Welcome to Rolling Earth

This website offers tools for education for democratic self-organization and reflections on their use. I hope it will provide a space for discussion and exploration of the use of "popular education" in movement building -- guided by a commitment to equality and democracy. See the website guidelines for more about the mechanics of the site. - Matt Noyes

Fortunately, Unfortunately

I learned this game from a fellow teacher in the Intensive English Learning Program at LaGuardia Community College, CUNY, who played it as a child.

It's a pairs game (or chain game), where each player picks up from the previous player's contribution.

The joker starts the game, usually with the standard opening, "Unfortunately, I fell out of an airplane."
The next player continues the story, but switches the direction, "Fortunately, I had a parachute."
The joker (or a third player, if it is a chain), continues, "Unfortunately, the parachute had a hole in it."

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Simon Proposes

I thought up this idea for a game to introduce OWS-type consensus decision-making signals, to practice their use, and to spark discussion about the basics of consensus and some difficulties in consensus decision-making.

Circle game, whole group.

Joker first reminds people of the game Simon Says, leading a quick refresher round of the game. In this game, though, Simon doesn't get to give commands, s/he can only make proposals.

So, for example, the joker says, "Simon proposes we touch our noses."

Then, all the players "twinkle":
a) up to show their support

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Um, what is that? (aka alien communication)

(I learned this at Kani Club, the great "Yes, and..." improv group in Tokyo.)

This game, done in pairs, challenges the listener and the speaker alike to clarify the meaning of words and phrases used. Like all games it is, as Huizinga says, "pointless but significant." The fun is in the pointless interruption and unnecessary explanation. The significance is in the verification of mutual understanding of even the simplest terms.

The flow:

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This is not what democracy looks like...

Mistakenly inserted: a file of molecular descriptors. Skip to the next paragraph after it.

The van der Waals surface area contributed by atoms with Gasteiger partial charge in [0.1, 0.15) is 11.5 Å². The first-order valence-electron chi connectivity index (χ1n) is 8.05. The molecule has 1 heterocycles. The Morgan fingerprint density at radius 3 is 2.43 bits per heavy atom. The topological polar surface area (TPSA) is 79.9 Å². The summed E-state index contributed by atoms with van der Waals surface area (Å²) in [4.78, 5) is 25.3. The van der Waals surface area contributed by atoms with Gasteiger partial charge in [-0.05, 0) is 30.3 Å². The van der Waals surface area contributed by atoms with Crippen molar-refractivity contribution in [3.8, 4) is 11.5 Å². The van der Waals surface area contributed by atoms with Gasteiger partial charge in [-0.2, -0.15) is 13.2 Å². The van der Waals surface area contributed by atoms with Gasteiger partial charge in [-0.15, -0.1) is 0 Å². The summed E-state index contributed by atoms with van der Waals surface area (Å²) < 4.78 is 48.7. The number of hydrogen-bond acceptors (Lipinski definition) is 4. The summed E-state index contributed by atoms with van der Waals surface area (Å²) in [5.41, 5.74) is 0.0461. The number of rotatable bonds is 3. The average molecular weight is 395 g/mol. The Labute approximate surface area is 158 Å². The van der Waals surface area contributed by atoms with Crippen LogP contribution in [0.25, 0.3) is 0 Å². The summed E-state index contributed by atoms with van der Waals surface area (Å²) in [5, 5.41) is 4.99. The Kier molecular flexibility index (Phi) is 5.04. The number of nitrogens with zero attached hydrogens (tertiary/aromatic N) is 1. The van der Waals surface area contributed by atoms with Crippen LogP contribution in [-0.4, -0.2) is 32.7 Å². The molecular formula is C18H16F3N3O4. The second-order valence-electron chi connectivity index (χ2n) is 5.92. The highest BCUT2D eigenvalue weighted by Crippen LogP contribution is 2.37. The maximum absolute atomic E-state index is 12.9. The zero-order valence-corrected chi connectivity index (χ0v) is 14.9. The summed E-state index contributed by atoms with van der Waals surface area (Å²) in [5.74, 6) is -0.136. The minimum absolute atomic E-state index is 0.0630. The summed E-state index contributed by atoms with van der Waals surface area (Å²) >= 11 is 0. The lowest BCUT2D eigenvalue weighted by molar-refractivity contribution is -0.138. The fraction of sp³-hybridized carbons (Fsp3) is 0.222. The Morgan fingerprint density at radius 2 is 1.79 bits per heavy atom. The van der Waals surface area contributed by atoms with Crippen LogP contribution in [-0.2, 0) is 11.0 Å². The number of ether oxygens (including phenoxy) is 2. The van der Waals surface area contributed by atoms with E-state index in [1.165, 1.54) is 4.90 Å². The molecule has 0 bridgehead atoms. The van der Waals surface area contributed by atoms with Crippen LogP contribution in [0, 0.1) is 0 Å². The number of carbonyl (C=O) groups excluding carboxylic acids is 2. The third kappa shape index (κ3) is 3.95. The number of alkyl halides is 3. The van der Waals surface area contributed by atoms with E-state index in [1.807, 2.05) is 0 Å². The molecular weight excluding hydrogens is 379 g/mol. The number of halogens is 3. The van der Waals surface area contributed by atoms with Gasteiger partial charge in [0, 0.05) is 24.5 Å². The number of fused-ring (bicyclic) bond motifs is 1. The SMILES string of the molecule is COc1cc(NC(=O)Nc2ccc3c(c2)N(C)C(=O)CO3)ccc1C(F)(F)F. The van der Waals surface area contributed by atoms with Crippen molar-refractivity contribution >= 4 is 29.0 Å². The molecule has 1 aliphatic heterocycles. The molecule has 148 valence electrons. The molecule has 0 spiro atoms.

In an English for Activists class on Occupy, Aki Owada had an idea for how to discuss the question: "What is democracy?" Instead of asking people to talk about what democracy is, she asked everyone to give examples of experiences they have had that were not democratic. (This is the same basic idea as the nightmare scenario, using the opposite as an entry way into a discussion.)

Here's what we came up with:

  • Police telling me I can't cross the street at a demonstration. The young activists said, "be patient Grandmother!" But I don't want to be patient!

Horizontal Pedagogy

What is the problem tree for?

Had an interesting conversation about the problem tree activity with some people who are using it in the context of a migrant worker organizing project. As part of a series of monthly worker assemblies, they are facilitating a three part problem tree activity -- one session for generating the leaves, another for the branches/trunk, a third for the roots. Where to go after that is not settled, it seems, but they seem to be thinking of some kind of discussion of solutions.

The People's Microphone

It's an obvious idea, but seeing video of people using the People's Microphone, I decided to teach the technique in my English for Activists course and use it for language practice.

The Flow

  • Introduce this as a technique used at Occupy Wall Street as a solution to a very simple problem: no sound permit. (Could lead to an interesting discussion about laws regarding speech and assembly in different countries.)
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Liar, Liar

This is a fun way to get people talking with each other and to help them loosen up. Good for a group where people already know each other and may find it hard to strike up a conversation that isn't stale. Going deeper: this activity frees us from the usual sense of obligation/desire to tell the truth, which may conflict with our feelings of shame or just a sense of privacy. Taking the liberty to lie, to betray our principles, to espouse reprehensible beliefs, may free us from inhibition and help us find new truths.

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Technique and Content

It is often said that popular education is not about the participatory techniques that we use (or not just about the techniques), it is about the content. One argument is that techniques are just tools that can be used for good or bad purposes, to liberate or to enslave. I remember Neville Alexander making this point in Education and the Struggle for National Liberation in Southern Africa. He writes that after Freire was exiled from Brazil the military junta used some of his techniques to conduct pro-government literacy education.

Regarding games

Reading Ranciere on Jacotot (Ignorant Schoolmaster) I have been thinking about the idea of constraint, of force, or the subordination of one will to another without sacrificing the equality of intelligences. ("Entre l'eleve et le maitre s'etait etabli un pur rapport de volonte a volunte..."p25) The student's will is subjected to that of the teacher, but the intelligences of the teacher and student are separate and equal.

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